I would save the Union. I would save it the shortest way under the Constitution. The sooner the national authority can be restored; the nearer the Union will be ‘the Union as it was.’ If there be those who would not save the Union, unless they could at the same time save slavery, I do not agree with them. If there be those who would not save the Union unless they could at the same time destroy slavery, I do not agree with them. My paramount object in this struggle is to save the Union, and is not either to save or to destroy slavery. If I could save the Union without freeing any slave I would do it, and if I could save it by freeing all the slaves I would do it; and if I could save it by freeing some and leaving others alone I would also do that. What I do about slavery, and the colored race, I do because I believe it helps to save the Union; and what I forbear, I forbear because I do not believe it would help to save the Union. I shall do less whenever I shall believe what I am doing hurts the cause, and I shall do more whenever I shall believe doing more will help the cause. I shall try to correct errors when shown to be errors; and I shall adopt new views so fast as they shall appear to be true views.
The initial Emancipation Proclamation was a political document aimed at the upcoming election. Give something to the Northern abolitionists and don’t offend the border (slave) states who were needed both to keep the Union strong and to support Lincoln in the coming election. Sandburg also tells us that the European nations of England and France were disgusted by the retention of slavery and were considering recognizing the Confederacy and sending them aid. This is problematical to most who don't see how supporting the South would punish the North for not abolishing slavery soon enough.
About the defiance of the Supreme Court in suspending the Writ of Habeas Corpus, Lincoln, unlike Jackson, had the courtesy to write out a statement explaining why he thought that the Supreme Court and Congress were wrong in their finding that the Constitution prevented the President from suspending the Writ (it may not have made the defiance of the Court any more Constitutional, but it was at least more polite). Lincoln’s favored strategy of engaging the Confederate armies whenever possible and inflicting on the armies the greatest casualties (even if Grant’s casualties were consistently higher) is a tough one. Don’t look to Sandburg for any answers; the matter is never debated. I would say that Lincoln might have justified this by the belief that heavier casualties now would end the war sooner and prevent greater casualties during a drawn out war. Lincoln might have also felt that he himself was putting his life on the line, as access to him was not very restricted and security measures not great. One of the striking views presented by the book is that of just about anyone walking into the White House and getting in line for an audience with Lincoln. Having the huge sole responsibility for the future of the Union and all that pressure on him to get the war done perhaps created a little callousness towards the enormous loss of life. But there seems to be no question that Lincoln had the greatest sympathy and respect for his soldiers.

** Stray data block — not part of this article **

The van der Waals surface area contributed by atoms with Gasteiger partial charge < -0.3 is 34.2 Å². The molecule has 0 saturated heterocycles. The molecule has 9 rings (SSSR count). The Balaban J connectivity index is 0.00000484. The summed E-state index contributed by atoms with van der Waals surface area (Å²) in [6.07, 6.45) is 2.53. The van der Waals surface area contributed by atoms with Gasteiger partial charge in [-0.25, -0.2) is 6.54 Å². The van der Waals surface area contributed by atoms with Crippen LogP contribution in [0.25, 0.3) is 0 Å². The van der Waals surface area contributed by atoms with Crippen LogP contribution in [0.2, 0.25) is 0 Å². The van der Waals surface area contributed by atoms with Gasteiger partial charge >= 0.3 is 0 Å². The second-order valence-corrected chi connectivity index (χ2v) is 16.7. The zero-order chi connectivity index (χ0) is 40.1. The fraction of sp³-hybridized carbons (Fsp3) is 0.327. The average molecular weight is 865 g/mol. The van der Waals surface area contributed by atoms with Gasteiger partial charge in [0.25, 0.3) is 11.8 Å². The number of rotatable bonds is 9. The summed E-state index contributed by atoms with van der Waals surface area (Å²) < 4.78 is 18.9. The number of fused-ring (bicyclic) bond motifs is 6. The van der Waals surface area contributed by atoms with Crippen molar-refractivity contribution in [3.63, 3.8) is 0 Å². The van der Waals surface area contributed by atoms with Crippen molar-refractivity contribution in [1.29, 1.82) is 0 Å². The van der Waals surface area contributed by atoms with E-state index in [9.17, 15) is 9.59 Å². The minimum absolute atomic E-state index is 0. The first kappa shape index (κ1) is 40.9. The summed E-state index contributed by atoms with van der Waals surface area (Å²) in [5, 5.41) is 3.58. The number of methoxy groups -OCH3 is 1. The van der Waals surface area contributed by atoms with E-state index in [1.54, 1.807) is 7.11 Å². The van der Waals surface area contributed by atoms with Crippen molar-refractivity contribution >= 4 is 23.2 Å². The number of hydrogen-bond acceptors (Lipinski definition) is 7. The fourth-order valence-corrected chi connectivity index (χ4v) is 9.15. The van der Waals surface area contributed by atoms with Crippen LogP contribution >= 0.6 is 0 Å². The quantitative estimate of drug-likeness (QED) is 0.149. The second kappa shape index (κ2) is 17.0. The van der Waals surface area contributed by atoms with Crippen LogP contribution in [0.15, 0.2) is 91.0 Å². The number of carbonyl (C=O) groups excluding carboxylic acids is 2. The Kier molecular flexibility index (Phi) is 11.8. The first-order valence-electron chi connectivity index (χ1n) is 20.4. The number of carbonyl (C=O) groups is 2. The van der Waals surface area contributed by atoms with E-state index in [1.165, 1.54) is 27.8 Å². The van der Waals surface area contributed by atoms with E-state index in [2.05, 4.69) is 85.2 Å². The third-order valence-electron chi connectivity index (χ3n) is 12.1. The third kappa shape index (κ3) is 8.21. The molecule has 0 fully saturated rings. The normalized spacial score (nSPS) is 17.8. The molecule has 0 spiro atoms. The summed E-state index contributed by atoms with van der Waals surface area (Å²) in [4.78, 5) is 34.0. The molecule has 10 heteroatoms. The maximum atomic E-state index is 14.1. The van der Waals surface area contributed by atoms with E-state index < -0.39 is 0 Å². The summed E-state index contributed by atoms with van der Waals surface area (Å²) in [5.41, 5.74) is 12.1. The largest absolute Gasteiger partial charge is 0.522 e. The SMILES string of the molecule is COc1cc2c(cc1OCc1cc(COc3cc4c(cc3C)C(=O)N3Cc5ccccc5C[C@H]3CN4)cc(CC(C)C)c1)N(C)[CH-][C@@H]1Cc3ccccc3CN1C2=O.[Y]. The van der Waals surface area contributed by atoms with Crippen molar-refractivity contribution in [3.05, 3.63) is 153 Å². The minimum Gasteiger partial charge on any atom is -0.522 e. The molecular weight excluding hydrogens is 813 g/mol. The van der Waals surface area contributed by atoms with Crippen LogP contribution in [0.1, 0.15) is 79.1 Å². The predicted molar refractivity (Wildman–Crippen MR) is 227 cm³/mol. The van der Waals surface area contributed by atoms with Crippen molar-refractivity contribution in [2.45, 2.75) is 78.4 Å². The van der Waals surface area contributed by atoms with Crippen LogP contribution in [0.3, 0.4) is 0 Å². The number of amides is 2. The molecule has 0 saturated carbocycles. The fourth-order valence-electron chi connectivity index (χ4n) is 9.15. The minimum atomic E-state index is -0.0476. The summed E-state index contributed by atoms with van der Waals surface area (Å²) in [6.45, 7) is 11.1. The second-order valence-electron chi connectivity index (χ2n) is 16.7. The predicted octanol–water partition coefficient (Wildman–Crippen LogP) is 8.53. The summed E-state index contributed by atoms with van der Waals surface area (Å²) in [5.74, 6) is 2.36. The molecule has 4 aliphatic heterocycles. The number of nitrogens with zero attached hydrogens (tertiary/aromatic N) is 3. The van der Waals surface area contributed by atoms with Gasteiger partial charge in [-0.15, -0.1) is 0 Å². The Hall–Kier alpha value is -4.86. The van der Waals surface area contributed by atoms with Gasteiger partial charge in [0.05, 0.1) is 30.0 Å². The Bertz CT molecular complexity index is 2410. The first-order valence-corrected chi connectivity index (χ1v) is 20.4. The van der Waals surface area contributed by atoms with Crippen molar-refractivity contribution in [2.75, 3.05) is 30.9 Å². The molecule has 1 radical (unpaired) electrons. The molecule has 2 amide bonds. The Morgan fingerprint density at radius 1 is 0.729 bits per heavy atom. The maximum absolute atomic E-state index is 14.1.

So Sandburg is not a good place to go for discussing great moral issues of the Civil War, but it is entertaining for a book about such a grave subject. Sandburg’s Lincoln is the man deserving of that great monument…but is Sandburg’s Lincoln the real Lincoln?